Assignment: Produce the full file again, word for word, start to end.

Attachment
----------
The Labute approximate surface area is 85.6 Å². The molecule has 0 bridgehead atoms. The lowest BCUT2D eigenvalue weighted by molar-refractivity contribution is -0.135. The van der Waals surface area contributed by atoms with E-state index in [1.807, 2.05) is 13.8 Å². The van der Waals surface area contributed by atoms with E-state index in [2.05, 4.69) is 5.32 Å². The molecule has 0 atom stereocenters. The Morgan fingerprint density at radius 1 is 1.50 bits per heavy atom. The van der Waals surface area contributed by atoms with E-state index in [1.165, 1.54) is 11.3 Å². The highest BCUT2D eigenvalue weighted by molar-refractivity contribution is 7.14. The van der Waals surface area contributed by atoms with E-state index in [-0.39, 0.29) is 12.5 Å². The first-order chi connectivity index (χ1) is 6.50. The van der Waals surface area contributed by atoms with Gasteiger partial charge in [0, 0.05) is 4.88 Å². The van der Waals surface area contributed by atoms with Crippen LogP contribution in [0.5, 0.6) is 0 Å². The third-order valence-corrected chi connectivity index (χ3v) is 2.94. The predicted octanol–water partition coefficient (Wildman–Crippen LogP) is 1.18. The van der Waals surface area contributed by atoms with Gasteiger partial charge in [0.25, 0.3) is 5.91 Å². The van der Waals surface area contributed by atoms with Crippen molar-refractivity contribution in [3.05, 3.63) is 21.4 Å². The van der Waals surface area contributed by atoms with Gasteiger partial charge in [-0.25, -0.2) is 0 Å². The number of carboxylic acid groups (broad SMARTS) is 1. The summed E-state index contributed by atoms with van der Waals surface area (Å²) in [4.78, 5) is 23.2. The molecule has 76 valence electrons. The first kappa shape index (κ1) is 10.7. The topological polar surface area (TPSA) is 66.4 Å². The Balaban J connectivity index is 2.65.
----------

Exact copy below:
The Labute approximate surface area is 85.6 Å². The molecule has 0 bridgehead atoms. The lowest BCUT2D eigenvalue weighted by molar-refractivity contribution is -0.135. The van der Waals surface area contributed by atoms with E-state index in [1.807, 2.05) is 13.8 Å². The van der Waals surface area contributed by atoms with E-state index in [2.05, 4.69) is 5.32 Å². The molecule has 0 atom stereocenters. The Morgan fingerprint density at radius 1 is 1.50 bits per heavy atom. The van der Waals surface area contributed by atoms with E-state index in [1.165, 1.54) is 11.3 Å². The highest BCUT2D eigenvalue weighted by molar-refractivity contribution is 7.14. The van der Waals surface area contributed by atoms with E-state index in [-0.39, 0.29) is 12.5 Å². The first-order chi connectivity index (χ1) is 6.50. The van der Waals surface area contributed by atoms with Gasteiger partial charge in [0, 0.05) is 4.88 Å². The van der Waals surface area contributed by atoms with Crippen LogP contribution in [0.5, 0.6) is 0 Å². The third-order valence-corrected chi connectivity index (χ3v) is 2.94. The predicted octanol–water partition coefficient (Wildman–Crippen LogP) is 1.18. The van der Waals surface area contributed by atoms with Gasteiger partial charge in [0.25, 0.3) is 5.91 Å². The van der Waals surface area contributed by atoms with Crippen molar-refractivity contribution in [3.05, 3.63) is 21.4 Å². The van der Waals surface area contributed by atoms with Gasteiger partial charge in [-0.25, -0.2) is 0 Å². The number of carboxylic acid groups (broad SMARTS) is 1. The summed E-state index contributed by atoms with van der Waals surface area (Å²) in [4.78, 5) is 23.2. The molecule has 76 valence electrons. The first kappa shape index (κ1) is 10.7. The topological polar surface area (TPSA) is 66.4 Å². The Balaban J connectivity index is 2.65.